Guest Editorial: The thorny issue of people on your land

There are more people roaming around rural Canada during the pandemic and that’s increased concerns about trespassing and trash that finds its way onto farms.

We live on a corner property and one of the side roads that runs along our farm is a no-winter maintenance road.

Early in the pandemic it became a magnet for people looking to escape towns and cities. I expect it was mostly people from nearby towns. They know where the no-winter maintenance roads are, likely from experience with teenage parties.

The early-on visitors were fine. They were generally courteous, stuck to the road and we didn’t mind sharing the picturesque road that runs down to the Ausable River.

But pandemic spring No. 2 seems to have brought out more motorized vehicles.

There are more ATVs and side-by-sides than cars now running down the road in front of my parents’ farm farther north. But there’s a rough road through a swamp down the road that is mighty enticing if you’re an off-roader.

My place hasn’t been too bad as far as off-road trespassers. I can usually identify the neighbourhood boys by the sound of their vehicles and I know they’re responsible, and I know what their grandfather would have to say if they were ever caught ripping up crops.

I caught some others ripping through my fields on dirt bikes a few years back. They haven’t returned, even though I didn’t identify them.

Judging by online discussion, there are more issues occurring across the province and country as people run a bit loose with the rules and courtesy to their neighbours. There were some mighty creative ways to deal with the problem suggested for a woman who was having problems with local kids riding dirt bikes in her laneway and back out again.

Calling the police and getting it reported is likely the best suggestion, but not the most creative.

Buckshot was mentioned several times, but I think there’s a bit of risk in that. The same with spike belts and hidden depressions in the road.

Motion sensor lights and trail cameras could help.

My favourite was the suggestion of motion-sensor glitter bombs. I can see that the mostly young male crew wouldn’t be all that excited to go home with their bodies and their bikes covered in shiny glitter.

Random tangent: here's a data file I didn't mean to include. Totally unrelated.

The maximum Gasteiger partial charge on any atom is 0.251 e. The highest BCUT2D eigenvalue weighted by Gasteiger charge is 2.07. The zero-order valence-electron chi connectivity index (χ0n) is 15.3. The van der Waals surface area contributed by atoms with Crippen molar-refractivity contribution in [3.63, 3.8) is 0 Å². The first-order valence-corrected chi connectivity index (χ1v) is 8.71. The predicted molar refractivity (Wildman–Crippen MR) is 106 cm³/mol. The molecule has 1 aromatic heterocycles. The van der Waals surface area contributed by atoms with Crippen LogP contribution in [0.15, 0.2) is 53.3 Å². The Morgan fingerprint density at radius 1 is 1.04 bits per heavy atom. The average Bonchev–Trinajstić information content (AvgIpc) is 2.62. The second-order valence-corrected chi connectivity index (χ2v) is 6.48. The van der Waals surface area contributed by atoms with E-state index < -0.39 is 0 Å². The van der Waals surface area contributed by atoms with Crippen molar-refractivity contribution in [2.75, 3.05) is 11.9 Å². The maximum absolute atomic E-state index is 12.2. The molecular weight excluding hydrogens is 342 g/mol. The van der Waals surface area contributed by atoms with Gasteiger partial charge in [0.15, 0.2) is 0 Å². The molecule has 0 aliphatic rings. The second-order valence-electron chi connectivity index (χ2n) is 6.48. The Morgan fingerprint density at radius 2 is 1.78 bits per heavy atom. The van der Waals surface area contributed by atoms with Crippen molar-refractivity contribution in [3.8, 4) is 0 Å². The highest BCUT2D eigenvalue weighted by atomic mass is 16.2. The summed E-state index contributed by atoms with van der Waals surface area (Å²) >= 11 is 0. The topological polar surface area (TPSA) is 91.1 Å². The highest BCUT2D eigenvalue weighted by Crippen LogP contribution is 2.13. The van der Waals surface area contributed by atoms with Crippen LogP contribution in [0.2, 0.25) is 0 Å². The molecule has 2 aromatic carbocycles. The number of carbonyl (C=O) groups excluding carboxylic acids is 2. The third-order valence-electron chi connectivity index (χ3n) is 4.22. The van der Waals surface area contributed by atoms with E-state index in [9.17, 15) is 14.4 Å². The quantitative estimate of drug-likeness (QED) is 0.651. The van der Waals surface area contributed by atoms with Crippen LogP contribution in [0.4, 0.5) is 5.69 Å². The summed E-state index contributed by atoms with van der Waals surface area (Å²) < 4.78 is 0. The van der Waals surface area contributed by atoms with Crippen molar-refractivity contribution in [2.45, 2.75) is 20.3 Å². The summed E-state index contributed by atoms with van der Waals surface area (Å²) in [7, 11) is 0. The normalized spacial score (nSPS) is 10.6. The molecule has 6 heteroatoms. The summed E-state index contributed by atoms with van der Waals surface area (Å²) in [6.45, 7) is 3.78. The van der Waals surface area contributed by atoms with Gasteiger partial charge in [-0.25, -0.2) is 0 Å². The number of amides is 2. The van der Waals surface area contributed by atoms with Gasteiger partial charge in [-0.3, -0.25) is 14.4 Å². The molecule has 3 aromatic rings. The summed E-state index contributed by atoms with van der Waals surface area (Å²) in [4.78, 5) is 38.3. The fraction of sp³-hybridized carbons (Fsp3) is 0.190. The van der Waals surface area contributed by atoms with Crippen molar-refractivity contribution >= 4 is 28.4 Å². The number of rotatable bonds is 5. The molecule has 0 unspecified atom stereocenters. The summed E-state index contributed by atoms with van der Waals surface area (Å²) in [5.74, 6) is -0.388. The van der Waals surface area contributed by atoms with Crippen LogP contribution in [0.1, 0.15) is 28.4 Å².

A chat with parents, if you can identify the culprits, is also effective, as long as you know them well enough to be assured the message will be received.

There’s concern about retribution when that happens, and that’s a legitimate worry. Depending on how well you know the parents, dropping a hint can be enough.

Many provinces are taking the issue of rural trespassing more seriously, and have passed laws aimed at addressing it.

Here in Ontario there’s Bill 156, The Security from Trespass and Protecting Food Safety Act, which is now facing legal challenge.

In Manitoba it’s a pair of bills, one aimed at protecting biosecurity and another that toughens trespassing laws and makes them fairer to the landowner.

Alberta kicked off the trend here in Canada with a 2019 bill that’s drawn some criticism.

I’ve always liked the privacy on my property. It’s a big reason I live here, but a couple of things have made me wonder whether I have to reconsider how much I bristle when I know someone’s been on the property.

We’re doing some direct-to-consumer sales, which means there will be more people around. It makes sense to do that economically, so off we go. We can always stop if it becomes too much of a privacy breach.

New apps have also made me wonder whether Canadians could be more open to having people on their property if they could vet who arrives.

LandPass is a Canadian app that connects farmers with urbanites who would like to visit land outside the city. It is made for those who want to hunt or fish. I could also see it used for people who want to have unique hiking, picnic or camping experiences.

Harvest Hosts is an American app that connects recreational vehicle owners who are looking for a place to stop for a night. Lots of farmers have extra space in their yards. Why not get some revenue out of it? RVs and large camping trailers are pretty much self-sufficient homes on the road.

There are lots of reasons not to do it: biosecurity and concerns about who is arriving in the RV, especially if you have livestock. And do you really want to run a hospitality operation?

But for some it could make sense and be a new revenue stream for farms.

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